American Fable is ambitious, maybe too much so sometimes, but there's an intense pleasure in the boldness of the film's style.
The opening of "Little White Lies" resonates more strongly because Jean Dujardin won a best actor Oscar for "The Artist" after this film was made and delighted so many people. He plays a very different character here, Ludo, a party animal who circulates through clubs, inhales cocaine, leaves on his motor scooter, enters an intersection and — WHAM! — is hit by a truck.
Ludo is a popular member of a tightly knit circle of friends, who gather at his bedside. At their center is Max (Francois Cluzet), who owns a successful restaurant in Paris. Every August, these friends gather ritualistically at Max's beach home at Cap Ferrat. They discuss whether they should cancel their plans because of Ludo's critical condition and decide not to. After all, he's in a coma, and the annual summer holiday is importantly embedded in French life.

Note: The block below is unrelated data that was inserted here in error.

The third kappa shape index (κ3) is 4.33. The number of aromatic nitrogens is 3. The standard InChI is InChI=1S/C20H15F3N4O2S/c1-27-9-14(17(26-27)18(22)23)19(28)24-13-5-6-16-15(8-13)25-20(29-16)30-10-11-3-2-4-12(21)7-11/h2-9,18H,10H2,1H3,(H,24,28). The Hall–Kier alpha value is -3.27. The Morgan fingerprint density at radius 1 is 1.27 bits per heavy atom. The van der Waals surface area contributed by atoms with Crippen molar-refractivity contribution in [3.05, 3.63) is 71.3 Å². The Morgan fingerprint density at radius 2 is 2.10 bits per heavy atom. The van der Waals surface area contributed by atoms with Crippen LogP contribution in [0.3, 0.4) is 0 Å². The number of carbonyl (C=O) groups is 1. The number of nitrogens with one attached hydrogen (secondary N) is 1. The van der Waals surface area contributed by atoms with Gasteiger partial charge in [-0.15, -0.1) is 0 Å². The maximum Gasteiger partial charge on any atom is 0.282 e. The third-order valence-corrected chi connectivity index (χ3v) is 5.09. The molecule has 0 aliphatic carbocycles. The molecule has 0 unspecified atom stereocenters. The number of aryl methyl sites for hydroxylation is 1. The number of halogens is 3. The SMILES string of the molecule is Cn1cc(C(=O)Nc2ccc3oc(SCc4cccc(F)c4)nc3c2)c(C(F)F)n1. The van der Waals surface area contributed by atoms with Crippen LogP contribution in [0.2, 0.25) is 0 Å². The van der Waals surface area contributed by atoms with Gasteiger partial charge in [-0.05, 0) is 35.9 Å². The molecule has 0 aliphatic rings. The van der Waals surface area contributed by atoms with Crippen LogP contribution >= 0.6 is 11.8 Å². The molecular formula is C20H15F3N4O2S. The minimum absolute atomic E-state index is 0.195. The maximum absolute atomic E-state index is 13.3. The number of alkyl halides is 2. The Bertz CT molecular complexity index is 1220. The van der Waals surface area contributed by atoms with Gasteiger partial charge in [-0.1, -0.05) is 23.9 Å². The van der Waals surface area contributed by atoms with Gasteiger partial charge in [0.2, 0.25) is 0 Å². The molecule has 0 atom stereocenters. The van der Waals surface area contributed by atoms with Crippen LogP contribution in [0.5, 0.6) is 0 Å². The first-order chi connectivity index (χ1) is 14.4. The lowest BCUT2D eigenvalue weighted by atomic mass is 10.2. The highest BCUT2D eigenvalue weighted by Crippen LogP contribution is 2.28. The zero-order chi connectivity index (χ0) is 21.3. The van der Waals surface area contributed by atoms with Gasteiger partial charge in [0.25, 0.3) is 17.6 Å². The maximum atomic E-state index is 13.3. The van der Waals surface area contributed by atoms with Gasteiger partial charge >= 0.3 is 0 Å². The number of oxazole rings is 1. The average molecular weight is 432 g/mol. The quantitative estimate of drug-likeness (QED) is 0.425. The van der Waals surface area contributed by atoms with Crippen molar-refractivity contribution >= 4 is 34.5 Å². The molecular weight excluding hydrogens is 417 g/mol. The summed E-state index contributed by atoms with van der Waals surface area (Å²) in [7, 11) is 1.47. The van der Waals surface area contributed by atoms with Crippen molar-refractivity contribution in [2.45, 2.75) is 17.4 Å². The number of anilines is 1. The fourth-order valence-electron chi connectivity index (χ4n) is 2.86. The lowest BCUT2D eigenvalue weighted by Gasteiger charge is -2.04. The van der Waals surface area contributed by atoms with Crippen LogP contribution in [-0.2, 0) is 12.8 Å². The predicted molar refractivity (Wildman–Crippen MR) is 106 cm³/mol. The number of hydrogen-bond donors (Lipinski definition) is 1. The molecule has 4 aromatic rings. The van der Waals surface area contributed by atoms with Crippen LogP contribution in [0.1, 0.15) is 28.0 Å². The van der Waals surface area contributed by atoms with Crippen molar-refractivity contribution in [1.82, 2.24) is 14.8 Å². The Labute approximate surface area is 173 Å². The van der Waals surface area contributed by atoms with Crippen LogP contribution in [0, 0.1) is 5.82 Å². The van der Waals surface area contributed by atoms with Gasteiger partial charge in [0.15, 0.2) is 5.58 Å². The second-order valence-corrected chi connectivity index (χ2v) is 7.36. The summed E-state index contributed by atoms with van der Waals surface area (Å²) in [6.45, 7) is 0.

Most of Guillaume Canet's "Little White Lies" takes place at the beach, as we grow familiar with the interlocking loves and jealousies, infidelities and compromises of these fortysomethings who tap-dance around many things left unsaid. The American film that comes to mind is "The Big Chill." The tone of the holiday is cheerful, because nobody dwells on Ludo, who is said to be recovering, but there are undertones of Max's congenital anger.